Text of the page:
‘Tomorrowland’ is Imaginative, But it Also Feels Incomplete

Tomorrowland movie poster

Tomorrowland” is to Brad Bird as “Interstellar” was to Christopher Nolan, an opportunity for a well-regarded filmmaker to wear their heart on their sleeve and give us a motion picture which aims to inspire and lift us up from the cynical worldview we have grown accustomed to for far too long. But whereas Nolan found success with “Interstellar,” Bird comes up short with “Tomorrowland” as his love letter to all the dreamers out there becomes undone by a thin plot lacking in narrative drive.

Britt Robertson stars as Casey Newton, a highly optimistic and tech savvy teenager who lives in Cape Canaveral, Florida and gets into trouble while trying to save a launch pad from being demolished. In the process, she comes into contact with a “T” pin which takes her to a futuristic place where imagination is infinite and possibilities for a better world are endless. When the pin suddenly loses the power to take her to that place, she seeks out Frank Walker (George Clooney), an inventor who showed a lot of promise while living in Tomorrowland but was later banished from there when his work started to frighten people off. Together, they find their way back to this wondrous place and work to save it before it is forever destroyed.

Now I love how Bird has made a movie which encourages all the dreamers out there to keep on dreaming. Despite how dark the world can seem at times, his encouragement to those who want to use their imagination to make it a better place is commendable. Many will snicker at this optimism, but their snickering will end up saying more about them than it will Bird.

Having said that, “Tomorrowland” isn’t entirely sure of what it wants to say or how to say it, and it takes forever for the movie to get to where it needs to go. By the time we do make it back to the futuristic place, the movie has devolved into a typical good versus evil plot which robs it of any uniqueness it could ever hope to have. In this kind of movie, we know good will triumph over evil, so the stakes never feel very high as a result.

It’s a real shame because Bird gets things off to a fantastic start with the movie’s prologue which introduces us to Frank Waller when he was a young boy who gets invited into the magical world of Tomorrowland, and our imaginations are quickly aroused by what we see. Watching Frank discover a place that exceeded his wildest dreams had me thinking about when I was a child and where my imagination often took me, and it was a time where anything seemed possible. Now while we find ourselves trading fantasy for reality as we get older, I like to think I have not lost any childlike innocence after all these years and watching this part of “Tomorrowland” made me realize I have not.

But after the prologue is over, “Tomorrowland quickly becomes a film unsure of what tone it wants to set, and it devolves into a typical story of an optimistic teenager trying to get a broken-down adult to reignite their potential before everything goes to hell. Furthermore, we are introduced to a number of evil robots who aim to take Casey out with extreme prejudice, but it feels like they belong in a different movie. In the process of trying to balance out the darker elements with the lighter ones, “Tomorrowland” becomes a total mess.

I felt sorry for Clooney as he is forced to play a character who has long since become embittered about the sour lemons life has handed him. As a result, he gives one of his weakest performances to date as he is forced to take Frank Walker from a state of disbelief to one of true belief in a very unbelievable way. Clooney remains one of the most dependable actors working in movies, and if he can’t make a character like this work on the big screen then no one can.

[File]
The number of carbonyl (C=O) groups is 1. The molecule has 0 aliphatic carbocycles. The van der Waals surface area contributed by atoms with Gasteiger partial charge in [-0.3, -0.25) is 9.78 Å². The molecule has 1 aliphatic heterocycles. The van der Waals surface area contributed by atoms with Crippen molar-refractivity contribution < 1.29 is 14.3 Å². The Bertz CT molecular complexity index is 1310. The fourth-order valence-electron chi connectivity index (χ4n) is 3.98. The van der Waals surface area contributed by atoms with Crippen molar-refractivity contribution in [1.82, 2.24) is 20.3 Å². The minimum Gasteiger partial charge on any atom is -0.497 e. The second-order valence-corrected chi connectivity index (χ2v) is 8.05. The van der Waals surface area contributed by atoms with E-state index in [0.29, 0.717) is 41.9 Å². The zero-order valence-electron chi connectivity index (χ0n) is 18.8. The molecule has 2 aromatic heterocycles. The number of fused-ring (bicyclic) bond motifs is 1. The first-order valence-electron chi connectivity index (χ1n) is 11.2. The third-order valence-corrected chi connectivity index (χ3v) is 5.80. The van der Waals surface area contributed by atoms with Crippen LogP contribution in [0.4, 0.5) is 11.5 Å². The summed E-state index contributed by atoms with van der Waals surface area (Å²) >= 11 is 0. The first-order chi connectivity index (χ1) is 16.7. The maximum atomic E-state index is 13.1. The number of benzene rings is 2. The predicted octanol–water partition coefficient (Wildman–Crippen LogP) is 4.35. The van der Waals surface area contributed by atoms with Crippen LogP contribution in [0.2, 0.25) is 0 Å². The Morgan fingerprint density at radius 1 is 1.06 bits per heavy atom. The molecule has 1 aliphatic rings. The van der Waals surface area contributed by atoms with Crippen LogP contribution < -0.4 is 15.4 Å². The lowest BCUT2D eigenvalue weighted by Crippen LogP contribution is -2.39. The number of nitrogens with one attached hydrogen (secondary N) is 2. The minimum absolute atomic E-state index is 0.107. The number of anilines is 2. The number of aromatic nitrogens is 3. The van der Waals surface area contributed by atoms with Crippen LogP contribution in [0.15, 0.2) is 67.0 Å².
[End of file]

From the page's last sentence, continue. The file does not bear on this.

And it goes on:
“Tomorrowland” also has a scene with Clooney and other actors travelling to another dimension in a rocket, and this is bound to bring back bad memories “Batman & Robin” which had the Oscar-winning actor in a similar situation. I guess some bad movie memories can never be permanently erased.

Robertson makes for an appealing heroine as Casey, and she is one of the reasons why “Tomorrowland” works to a certain extent. Even as the movie suffers through its various flaws, she keeps us engaged as we root for her character to triumph over those who are far too quick to crush the wonder she has about life. Without her, this movie could have been worse.

When we do get to the end of “Tomorrowland,” the whole venture ends up feeling incomplete as the writers appear to be uncertain as to how to tie everything up. You could say the ending gives hope to all the dreamers out there, but it frustrates more than anything else as “Tomorrowland” feels like it ended sooner than it should have. Judging from this movie’s opening box office weekend, the odds of it getting a sequel are pretty bad.

It really sucks to give a movie like this a bad review. “Tomorrowland” has its heart in the right place and has some wonderful images, but its story seems stuck in stasis and lacks the imagination to really inspire us. Bird remains a gifted filmmaker and has directed a number of highly entertaining movies like “The Iron Giant,” “The Incredibles,” “Ratatouille” and “Mission Impossible: Ghost Protocol.” “Tomorrowland” marks his first directorial misfire, but I have no doubt he will be back on top before we know it. It’s just a shame he made a movie about wide-eyed optimism which was constructed in a half-hearted way.

I would also like to add this movie’s commercial failure made Disney cancel a third “Tron” movie. Blasphemy!

* * out of * * * *

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